Optical EngineeringSplit-step approach to electromagnetic propagation through atmospheric turbulence using the modified von Karman spectrum and planar apertures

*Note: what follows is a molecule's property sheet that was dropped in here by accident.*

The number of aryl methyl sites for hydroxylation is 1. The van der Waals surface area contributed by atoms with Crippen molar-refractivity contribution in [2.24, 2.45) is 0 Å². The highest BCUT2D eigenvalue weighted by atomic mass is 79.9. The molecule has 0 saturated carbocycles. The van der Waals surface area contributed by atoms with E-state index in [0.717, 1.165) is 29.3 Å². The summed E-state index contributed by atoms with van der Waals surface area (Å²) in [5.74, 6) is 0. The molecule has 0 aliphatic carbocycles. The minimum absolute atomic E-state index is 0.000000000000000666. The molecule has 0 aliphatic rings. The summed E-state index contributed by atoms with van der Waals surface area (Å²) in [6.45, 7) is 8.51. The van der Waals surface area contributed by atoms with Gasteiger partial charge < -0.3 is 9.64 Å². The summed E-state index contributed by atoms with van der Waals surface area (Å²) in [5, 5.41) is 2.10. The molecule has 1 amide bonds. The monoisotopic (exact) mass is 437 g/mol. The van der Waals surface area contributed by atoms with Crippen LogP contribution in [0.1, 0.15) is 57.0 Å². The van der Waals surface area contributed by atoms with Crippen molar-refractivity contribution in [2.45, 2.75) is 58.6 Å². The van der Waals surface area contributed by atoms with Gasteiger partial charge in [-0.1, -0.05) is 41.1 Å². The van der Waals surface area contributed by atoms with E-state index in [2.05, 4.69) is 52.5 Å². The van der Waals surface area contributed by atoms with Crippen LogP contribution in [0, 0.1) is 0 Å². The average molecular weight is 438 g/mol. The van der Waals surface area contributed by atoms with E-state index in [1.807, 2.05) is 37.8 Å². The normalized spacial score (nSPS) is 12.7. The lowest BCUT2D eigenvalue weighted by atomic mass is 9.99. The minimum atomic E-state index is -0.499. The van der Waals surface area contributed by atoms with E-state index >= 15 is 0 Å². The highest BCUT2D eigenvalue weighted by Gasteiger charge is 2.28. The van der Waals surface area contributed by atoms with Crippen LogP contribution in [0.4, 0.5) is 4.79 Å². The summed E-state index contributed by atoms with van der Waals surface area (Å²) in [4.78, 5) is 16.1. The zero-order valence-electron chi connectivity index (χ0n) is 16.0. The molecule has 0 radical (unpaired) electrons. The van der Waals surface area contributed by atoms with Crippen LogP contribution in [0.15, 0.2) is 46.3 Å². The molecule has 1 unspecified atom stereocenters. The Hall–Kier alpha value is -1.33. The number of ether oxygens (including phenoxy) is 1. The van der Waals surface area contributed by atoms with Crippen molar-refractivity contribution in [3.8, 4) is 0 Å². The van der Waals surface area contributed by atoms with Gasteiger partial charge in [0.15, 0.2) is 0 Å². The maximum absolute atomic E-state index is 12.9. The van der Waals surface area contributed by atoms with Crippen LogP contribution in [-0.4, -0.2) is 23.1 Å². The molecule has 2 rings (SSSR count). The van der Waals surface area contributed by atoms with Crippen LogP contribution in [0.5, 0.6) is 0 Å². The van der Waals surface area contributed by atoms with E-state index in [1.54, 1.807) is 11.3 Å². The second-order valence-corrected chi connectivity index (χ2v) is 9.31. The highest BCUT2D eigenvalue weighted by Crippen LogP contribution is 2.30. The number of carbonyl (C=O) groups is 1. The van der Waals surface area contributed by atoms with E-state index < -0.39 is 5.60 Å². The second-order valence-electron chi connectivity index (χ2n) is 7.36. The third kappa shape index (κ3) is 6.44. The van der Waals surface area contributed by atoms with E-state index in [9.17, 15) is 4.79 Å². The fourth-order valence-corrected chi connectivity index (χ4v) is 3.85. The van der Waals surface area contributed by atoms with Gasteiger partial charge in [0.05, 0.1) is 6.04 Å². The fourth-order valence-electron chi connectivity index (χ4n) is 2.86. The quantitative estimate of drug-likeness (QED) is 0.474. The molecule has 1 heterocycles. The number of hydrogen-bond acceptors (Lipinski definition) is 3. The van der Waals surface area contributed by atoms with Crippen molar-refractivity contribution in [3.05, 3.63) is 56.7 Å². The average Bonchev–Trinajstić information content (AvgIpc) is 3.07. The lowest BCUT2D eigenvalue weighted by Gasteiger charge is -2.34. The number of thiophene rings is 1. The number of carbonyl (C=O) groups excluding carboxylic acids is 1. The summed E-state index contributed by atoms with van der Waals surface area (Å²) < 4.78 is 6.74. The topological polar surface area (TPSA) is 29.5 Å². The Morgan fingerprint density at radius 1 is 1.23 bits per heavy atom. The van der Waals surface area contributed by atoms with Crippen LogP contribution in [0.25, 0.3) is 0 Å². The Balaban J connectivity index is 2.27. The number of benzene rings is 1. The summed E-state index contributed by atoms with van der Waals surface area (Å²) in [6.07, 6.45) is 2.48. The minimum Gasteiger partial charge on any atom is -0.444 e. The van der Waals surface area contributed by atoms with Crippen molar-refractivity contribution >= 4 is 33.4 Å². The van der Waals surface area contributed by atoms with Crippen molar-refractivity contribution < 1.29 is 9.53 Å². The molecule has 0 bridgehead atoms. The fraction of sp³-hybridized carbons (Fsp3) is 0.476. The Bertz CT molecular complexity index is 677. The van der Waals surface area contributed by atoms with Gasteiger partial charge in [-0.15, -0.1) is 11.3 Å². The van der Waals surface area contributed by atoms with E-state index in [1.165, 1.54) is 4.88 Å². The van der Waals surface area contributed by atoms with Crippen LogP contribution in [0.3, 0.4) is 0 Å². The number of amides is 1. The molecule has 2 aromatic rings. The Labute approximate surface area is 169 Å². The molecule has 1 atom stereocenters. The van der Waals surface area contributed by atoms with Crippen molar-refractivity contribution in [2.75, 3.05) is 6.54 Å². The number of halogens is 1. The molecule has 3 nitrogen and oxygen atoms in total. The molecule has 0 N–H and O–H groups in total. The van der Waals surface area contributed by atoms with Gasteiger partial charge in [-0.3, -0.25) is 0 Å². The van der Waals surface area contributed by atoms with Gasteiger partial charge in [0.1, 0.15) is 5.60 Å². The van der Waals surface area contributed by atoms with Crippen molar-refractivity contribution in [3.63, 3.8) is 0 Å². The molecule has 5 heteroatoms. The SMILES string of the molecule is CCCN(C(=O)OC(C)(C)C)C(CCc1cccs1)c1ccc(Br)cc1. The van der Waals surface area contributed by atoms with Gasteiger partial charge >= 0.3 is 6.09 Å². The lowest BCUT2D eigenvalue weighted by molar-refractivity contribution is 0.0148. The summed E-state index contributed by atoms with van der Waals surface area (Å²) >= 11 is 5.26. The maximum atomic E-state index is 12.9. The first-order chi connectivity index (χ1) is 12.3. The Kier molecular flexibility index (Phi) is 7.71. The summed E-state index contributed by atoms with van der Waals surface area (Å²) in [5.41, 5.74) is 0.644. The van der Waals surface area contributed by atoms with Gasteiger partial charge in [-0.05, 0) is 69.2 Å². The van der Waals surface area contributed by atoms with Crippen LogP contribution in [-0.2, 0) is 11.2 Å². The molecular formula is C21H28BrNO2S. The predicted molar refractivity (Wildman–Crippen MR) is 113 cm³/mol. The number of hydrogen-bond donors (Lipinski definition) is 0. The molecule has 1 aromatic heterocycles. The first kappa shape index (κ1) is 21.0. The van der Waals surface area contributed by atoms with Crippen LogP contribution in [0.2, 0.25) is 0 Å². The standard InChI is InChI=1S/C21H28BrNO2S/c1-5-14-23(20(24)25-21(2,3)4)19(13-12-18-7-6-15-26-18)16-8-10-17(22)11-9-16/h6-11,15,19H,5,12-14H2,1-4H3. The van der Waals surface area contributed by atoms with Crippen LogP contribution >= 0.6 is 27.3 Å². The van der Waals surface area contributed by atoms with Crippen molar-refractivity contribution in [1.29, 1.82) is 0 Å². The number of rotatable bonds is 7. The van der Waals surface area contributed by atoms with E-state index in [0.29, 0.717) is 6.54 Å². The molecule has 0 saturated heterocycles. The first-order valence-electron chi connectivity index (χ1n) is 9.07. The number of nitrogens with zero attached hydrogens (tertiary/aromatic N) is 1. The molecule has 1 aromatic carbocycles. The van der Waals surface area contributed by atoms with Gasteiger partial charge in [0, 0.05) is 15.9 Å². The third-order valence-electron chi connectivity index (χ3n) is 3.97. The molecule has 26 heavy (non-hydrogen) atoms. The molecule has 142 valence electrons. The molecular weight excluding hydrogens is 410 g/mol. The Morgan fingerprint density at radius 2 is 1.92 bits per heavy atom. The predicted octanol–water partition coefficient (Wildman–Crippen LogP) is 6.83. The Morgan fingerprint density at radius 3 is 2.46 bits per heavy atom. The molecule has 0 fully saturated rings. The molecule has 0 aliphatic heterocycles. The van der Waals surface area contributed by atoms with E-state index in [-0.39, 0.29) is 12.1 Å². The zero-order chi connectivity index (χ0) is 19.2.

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The impact of atmospheric phase turbulence on Gaussian beam propagation along propagation paths of varying lengths is examined using multiple random phase screens. The work is motivated by research involving generation and encryption of acousto-optic chaos, and the interest in examining propagation of such chaotic waves through atmospheric turbulence. A phase screen technique is used to simulate perturbations to the refractive index of the medium through the propagation path. A power spectral density based on the modified von Karman spectrum model for turbulence is used to describe the random phase behavior of the medium. In recent work, results for the numerical simulation of phase turbulence over a narrow region of space implemented by placing a planar aperture representing a (narrow) random phase screen were presented. Results are presented pertinent to extended phase screens (via multiple random-phase apertures) through which an incident Gaussian beam propagates incrementally via alternate phase transmission and diffraction along the propagation path. Additionally, for profiled electromagnetic waves (such as Gaussian), the scintillation index is evaluated for extended phase turbulence, and finally, fringe visibility due to the interference of double-Gaussian beams passing through extended turbulence is examined.